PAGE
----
“I’m looking forward to it. Just going to follow the protocols set out by the government and hopefully everything goes smoothly. We’re definitely excited to open. We feel it’s time,” said Desilets. The Tofino angler went on to say the Sport Fishing Institute of B.C. worked closely with the West Coast Fishing Guide Association to implement a plan that reflects the requirement of the government in order to operate.

“I’ll say that it’s about as clear as mud. It’s a little bit hard to sift through what the hard recommendations are as far as the phases go,” he said.

For guests aboard Lance’s Sportfishing, captain Desilets will host only one social unit per trip and he said wearing masks and social distancing will be encouraged and he will have a hand-washing stations.

“When we’re close together we will have to wear masks and if we have contact with equipment together then we will have to hand-wash and sanitize and be diligent, just be smart,” he said.

“I’m pretty proud of our communities. We’ve done a fantastic job. I think we’ve set the bar really high for the rest of the country. It’s been a struggle, for sure. I think a lot of people in coastal communities that have businesses that aren’t traditionally found in big cities maybe feel through the cracks a little,” said Desilets.

Sea kayak guide Bradshaw sums it up best.

“I’m just happy to get back on the water,” he said.

RELATED: Outdoor Council of Canada COVID-19 Guidelines for led outdoor activity



nora.omalley@westerlynews.ca

Like us on Facebook and follow us on Twitter

READ: Brendan Morrison cuts line on 2020’s Tofino Saltwater Classic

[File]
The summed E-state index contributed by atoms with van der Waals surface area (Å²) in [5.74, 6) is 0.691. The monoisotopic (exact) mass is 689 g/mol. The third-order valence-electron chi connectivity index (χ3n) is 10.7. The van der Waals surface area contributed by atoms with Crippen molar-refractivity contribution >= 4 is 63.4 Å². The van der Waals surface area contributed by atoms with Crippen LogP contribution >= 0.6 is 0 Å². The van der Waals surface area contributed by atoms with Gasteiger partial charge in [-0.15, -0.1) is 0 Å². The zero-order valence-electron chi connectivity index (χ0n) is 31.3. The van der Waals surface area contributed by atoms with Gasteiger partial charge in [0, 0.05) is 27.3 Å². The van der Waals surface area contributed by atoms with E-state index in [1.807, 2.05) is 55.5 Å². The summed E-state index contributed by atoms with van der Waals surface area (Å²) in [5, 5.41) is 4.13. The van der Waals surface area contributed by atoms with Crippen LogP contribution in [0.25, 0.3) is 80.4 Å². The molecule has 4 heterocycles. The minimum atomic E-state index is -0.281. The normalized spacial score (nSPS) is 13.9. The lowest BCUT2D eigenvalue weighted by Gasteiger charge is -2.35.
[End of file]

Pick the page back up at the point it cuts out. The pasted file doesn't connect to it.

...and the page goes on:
VIDEO: Humpback whales put on quite a show

fishingkayakingTofino,uclueletwhale watching

Get local stories you won't find anywhere else right to your inbox.
Sign up here

Just Posted

Alzheimer’s society offering online support for caregivers in Nanaimo

Webinars explore ‘mindfulness’ in caring for dementia patients

Shopping resumes aboard Nanaimo ferry sailings

B.C. Ferries reopens gift shops on Queen of Cowichan and Queen of Oak Bay

City of Nanaimo reports on its salaries, expenses and payments

Municipality files statement of financial information with B.C. government

City of Nanaimo challenges families to Instagram their park explorations

ParkIt challenge set up to offer prizes to cap off days at the park

Nanaimo RCMP want speeding motorists to ‘slow the blazes down’

Police raise alarm after seeing 400-per cent rise in excessive speeding tickets last month

VIDEO: Alberta man rescues baby eagle believed to be drowning in East Kootenay lake

Brett Bacon was boating on a lake in Windermere when he spotted the baby eagle struggling in the water

Vancouver Island business ad unintentionally features OK gesture linked to white supremacy

Innocuous ‘OK’ gesture in cleaning franchise advertisement gets flak on social media for ‘supposedly’ promoting white supremacy

Minivan driver’s speed a factor in fatal 2018 Malahat crash

Driver was travelling at 110 km/h in a construction zone

Comox Valley RCMP looking for missing woman

Ami Guthrie was last seen in Courtenay in early July

Conservationists raise concerns over state of care for grizzly cubs transferred to B.C. zoo

‘Let them be assessed now before their fate is sealed,’ urges B.C. conservationist Barb Murray

B.C.’s COVID-19 job recovery led by tourism, finance minister says

Okanagan a bright spot for in-province visitor economy

Limit police access to lethal weapons in Indigenous communities: Justice Summit

Grassroots-organized National Indigenous Justice Summit was a free-to-attend two-day videoconference

City of Nanaimo takes inventory of its land for official community plan review

Report recommends high-density residential development, identifies shortage of industrial land

Campaign aims to raise $50K for young family of deceased Vancouver Island skydiver

James Smith, 34, died July 5 following incident in Nanoose Bay

Most Read